Oblivious of Iran

The closest I’ve been to Iran was when my family went on a trip to Dubai in the United Arab Emirates. As we boarded a tour boat on the Persian Gulf, I had no idea that if the boat had kept on going, maybe another 80 miles or so, we would arrive in Iran. I had no idea we were that close.

Then, as now, I feel quite oblivious.

Foreign affairs has been especially interesting to me because my family lived as diplomats for 10 years. While I wasn’t all that concerned with politics during that time, I usually paid more attention when something showed up in the news about a foreign government. Sometimes the impact was really close and I could see first-hand the effect our foreign policy had on people. Sometimes it was farther away. Either way, I began to understand more clearly that other countries closely watched the United States. Everything we said, everything we did had some sort of impact on the world around me as an American living in other countries.

I don’t think I fully understand what has been going on in the news regarding Iran. Sure, I have some idea of the fact that there have been various periods of sanctions and squabbling. There have been wars and unrest in the Persian Gulf region for a very long time. There have been fears and threats of nuclear weapons manufacturing. But when it comes down to understanding the nuances, the causes and effects, I realize I don’t know all that much.

Politics can become a beast when we’re functioning on partial information. I have been thinking seriously this week how important it is to research and cross-check information so that we have a more complete and accurate picture. I have to accept the fact that biases and slants will always be part of the narrative, but that makes it all the more important to incorporate a variety of resources. I’ve started a list of questions I want to find answers to before making a decision about what’s going on.

What do we know about Iran? What history do we have with them? What have our foreign policies been in the past? And why?

What questions do you have? What information could you share with others to help us understand what’s going on?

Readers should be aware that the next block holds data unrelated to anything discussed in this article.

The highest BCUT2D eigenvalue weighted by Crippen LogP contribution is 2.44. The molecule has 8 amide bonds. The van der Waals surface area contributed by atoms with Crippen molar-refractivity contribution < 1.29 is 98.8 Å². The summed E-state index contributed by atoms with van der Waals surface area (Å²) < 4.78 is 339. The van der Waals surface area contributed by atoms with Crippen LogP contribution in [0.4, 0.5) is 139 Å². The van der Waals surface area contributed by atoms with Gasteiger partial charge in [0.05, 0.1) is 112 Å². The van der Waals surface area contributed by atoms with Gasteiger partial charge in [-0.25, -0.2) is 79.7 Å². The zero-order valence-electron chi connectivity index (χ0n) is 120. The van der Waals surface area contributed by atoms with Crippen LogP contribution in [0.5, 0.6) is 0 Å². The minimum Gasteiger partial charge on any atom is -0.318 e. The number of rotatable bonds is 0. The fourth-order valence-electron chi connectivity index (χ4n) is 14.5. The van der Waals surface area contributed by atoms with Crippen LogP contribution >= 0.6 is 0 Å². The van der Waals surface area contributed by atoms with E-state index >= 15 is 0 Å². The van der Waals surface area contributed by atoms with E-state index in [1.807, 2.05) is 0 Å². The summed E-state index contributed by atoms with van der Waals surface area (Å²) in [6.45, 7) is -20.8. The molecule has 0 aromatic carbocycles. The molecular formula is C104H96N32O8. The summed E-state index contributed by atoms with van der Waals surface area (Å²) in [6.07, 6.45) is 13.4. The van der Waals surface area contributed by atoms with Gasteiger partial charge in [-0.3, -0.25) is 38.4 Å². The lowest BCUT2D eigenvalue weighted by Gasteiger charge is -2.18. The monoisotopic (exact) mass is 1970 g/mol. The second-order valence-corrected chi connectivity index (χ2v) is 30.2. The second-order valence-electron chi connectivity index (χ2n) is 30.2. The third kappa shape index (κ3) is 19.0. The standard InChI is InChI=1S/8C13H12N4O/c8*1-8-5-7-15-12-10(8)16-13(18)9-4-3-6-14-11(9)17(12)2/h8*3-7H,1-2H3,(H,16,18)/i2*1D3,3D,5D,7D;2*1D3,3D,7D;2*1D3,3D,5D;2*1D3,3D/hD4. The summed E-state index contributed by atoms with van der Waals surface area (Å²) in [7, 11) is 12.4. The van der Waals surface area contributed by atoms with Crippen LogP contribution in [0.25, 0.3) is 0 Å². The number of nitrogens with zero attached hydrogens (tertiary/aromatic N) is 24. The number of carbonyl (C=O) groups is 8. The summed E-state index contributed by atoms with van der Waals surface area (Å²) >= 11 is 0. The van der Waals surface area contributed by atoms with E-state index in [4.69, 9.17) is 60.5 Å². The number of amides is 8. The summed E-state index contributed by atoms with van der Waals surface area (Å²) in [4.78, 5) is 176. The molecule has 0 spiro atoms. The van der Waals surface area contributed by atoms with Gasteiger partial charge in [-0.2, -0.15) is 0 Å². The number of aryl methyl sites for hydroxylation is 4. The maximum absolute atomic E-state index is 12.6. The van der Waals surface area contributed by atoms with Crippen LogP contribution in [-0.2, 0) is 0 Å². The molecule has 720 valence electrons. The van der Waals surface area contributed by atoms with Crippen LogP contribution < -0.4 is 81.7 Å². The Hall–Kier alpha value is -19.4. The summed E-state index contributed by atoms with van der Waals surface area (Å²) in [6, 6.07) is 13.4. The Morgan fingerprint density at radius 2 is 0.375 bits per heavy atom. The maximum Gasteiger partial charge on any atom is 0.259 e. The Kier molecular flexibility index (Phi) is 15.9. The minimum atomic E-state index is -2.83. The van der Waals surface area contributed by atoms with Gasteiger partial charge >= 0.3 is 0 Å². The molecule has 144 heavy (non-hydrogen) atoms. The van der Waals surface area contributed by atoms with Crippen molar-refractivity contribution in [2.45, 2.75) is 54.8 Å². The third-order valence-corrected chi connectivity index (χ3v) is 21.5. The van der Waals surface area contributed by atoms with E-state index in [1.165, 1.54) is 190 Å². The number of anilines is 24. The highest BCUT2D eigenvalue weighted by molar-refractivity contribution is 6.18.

Speaking largely for myself, it’s been all too easy to see Iran as some country “over there”. It’s easy to become comfortable making judgments with only bits and pieces. I realize more and more I don’t want to throw my support behind the cheers or fears of various political voices, all the while having little to no idea what’s really going on. Some of us might be relatively closer to having the full picture. We might even be able to figuratively see outlines of a country in the distance. Now might be a good time, though, to dig a little deeper and take a closer look at Iran.

I, for one, plan on doing a lot more research so that the next time I’m that close….

I’ll know exactly what I’m looking at.


  1. There’s sooooo much information to sift through now that we’ve gone beyond encyclopedias and weekly newspapers for our information sources. It’s easy to feel like giving up on figuring out what’s going on in our world.

    I really appreciate Emily’s way of encouraging me to see politics as something I can manage. I can read on the internet, chat with trusted friends, ask questions of my Congress persons, follow news sources I trust. It is possible to get more information to fill in the gaps.

    It’s so easy to get pulled to one extreme or another. As I resist the ‘fear factor’, I would like to remember that people around the globe are people like me while, at the same time, recognize the fact that cultures ingrain certain habits or thought-patterns in their people. This includes Americans as well as those from other countries. These culture-induced habits can be so automatic that disagreements arise and people get hurt.

    As the world gets smaller and smaller (as in, we’re rubbing shoulders more and more with people from other countries and cultures), I want to see the humanity in each person I meet and remember we do have common ground. I want to learn to listen first rather than react with my automatic culturally-induced thought-patterns.

    Then, like Emily, I’ll know better ‘what I’m looking at” !

    Liked by 2 people

  2. Hi Emmo! Once again an excellent approach – encouraging people to dig deeper and not just ride the hype. Thankfully there are many many people who don’t ride the hype. It is my hope that as people inform themselves, they might also examine their own values. Just because we can, does that mean we should? Is it right to persecute one nation for being undemocratic and leave other undemocractic nations alone? Is war better than diplomacy? Are certain countries just vicious savages with whom diplomacy is impossible?

    Liked by 1 person

    • I’m totally using these questions for one of my projects this week! Thank you!! Very insightful. Very powerful if we thoughtfully ask these questions.


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